THE LAKERS' LEADER
Many people think Pat Riley is a cocky, arrogant man, but Kenny Moore's article (Not Just A Pretty Face, Oct. 28) disproved that myth and also pointed out what a terrific basketball mind Riley has. In each of his first four seasons as head coach the Lakers have gone to the NBA finals. As perhaps the biggest Laker fan in Massachusetts, I may be a little biased, but I feel it is a shame that a man who has accomplished this in a day and age of super talent in the NBA, and done it with a team made up of so many different personalities, has never been named Coach of the Year. Maybe at the end of the 1985-86 season, when the Lakers become the first team in 17 years to repeat for the title, people will finally realize what a champion Riley really is.
No wonder the Lakers had the upper hand in beating the Celtics last year! Take another look at Michael Cooper holding Danny Ainge on page 67 of your Oct. 28 issue and Riley handling Scott Wedman on page 85.
Incidentally, there will be no repeat championship for L.A., because the banner will be brought back to Boston!
ARMANDO G. LLORENTE
I have been thinking about Patrick Ewing's trouble with fighting (The Year Of Ewing, Oct. 28). In his college days, Ewing claimed the key as his domain, and nobody could challenge him. But now that Patrick is in the bigs, the price for the key is much higher. Against stronger and bigger athletes, Ewing is in store for a long, hard season.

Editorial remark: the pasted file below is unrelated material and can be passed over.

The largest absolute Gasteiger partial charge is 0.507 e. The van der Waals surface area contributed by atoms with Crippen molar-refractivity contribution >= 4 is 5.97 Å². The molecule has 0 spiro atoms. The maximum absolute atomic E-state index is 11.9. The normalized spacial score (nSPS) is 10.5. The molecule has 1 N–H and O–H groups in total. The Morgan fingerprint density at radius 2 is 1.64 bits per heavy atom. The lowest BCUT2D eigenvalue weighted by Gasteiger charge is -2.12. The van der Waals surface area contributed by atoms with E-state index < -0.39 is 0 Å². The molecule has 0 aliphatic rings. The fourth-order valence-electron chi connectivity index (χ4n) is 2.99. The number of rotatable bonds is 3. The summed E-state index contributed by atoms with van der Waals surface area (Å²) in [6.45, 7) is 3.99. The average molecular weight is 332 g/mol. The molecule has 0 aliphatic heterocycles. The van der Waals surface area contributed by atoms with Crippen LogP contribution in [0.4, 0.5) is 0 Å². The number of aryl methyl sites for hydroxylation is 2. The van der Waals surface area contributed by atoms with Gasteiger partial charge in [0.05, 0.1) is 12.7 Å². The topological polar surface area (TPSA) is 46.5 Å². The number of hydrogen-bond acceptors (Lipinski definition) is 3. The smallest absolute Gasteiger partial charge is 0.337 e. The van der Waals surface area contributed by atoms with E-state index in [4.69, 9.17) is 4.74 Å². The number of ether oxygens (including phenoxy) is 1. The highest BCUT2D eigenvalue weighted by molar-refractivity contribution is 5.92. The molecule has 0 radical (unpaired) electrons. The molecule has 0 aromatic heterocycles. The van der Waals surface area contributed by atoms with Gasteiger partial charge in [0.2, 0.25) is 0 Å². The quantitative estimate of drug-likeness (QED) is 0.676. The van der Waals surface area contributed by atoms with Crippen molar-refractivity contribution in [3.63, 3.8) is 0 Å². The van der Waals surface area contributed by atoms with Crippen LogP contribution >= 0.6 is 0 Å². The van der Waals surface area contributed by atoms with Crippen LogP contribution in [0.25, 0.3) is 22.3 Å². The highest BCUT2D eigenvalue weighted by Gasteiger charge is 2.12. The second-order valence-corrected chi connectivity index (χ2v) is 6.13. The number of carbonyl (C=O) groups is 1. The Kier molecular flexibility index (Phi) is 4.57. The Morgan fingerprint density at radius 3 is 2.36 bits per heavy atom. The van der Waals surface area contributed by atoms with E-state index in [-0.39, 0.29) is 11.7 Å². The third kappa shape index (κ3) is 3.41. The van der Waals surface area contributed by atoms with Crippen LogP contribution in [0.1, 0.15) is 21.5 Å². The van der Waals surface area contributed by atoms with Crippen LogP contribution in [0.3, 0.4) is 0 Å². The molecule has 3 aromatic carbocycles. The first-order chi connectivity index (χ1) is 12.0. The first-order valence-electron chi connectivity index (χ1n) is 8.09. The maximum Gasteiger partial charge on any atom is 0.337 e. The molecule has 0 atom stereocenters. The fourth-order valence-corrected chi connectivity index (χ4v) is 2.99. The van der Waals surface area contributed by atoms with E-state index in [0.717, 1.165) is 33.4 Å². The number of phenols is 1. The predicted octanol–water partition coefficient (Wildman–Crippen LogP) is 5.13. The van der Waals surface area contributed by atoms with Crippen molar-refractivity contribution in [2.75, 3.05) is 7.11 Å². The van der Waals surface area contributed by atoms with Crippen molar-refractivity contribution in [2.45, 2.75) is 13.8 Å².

East Lyme, Conn.
In answer to Jack McCallum's question, "Are there any guards on [the Dallas Mavericks]?" (Scouting Reports, Oct. 28), allow me to ask him a question: Did you watch the NBA All-Star Game last season? The Mays' Rolando Blackman is one of the game's premier guards: he averaged nearly 20 points per game in '84-85 while providing coach Dick Motta with a defensive leader. Gosh, Jack, Ro has even been on SI's cover—when he played for Kansas State (March 23, 1981).
I should also mention Brad Davis and Derek Harper, both above-average point guards. They complete what has become a very balanced and solid basketball team. Now maybe you'll rethink that lowly fourth-place prediction.
The Sudanese Swatter, as Jack McCallum calls him, or Manute (Basket) Bol, as he is better known, is not a member of a "flying circus." He is for real. A few more pounds and some playing time with the Washington Bullets will show the rest of America what we in the Bridgeport, Conn. area already know—Bol can play the game.
Jack McCallum's scouting report on the Atlantic Division was very accurate, except for one thing. There is no way the Bullets will finish ahead of the Philadelphia 76ers. I don't care if they do have a player who is 7'7", they still will not get by Julius Erving, Charles Barkley, Moses Malone and friends. Washington will be lucky if it gets by the Nets. Washington needs more than Manute Bol.
THINKING TOO BIG?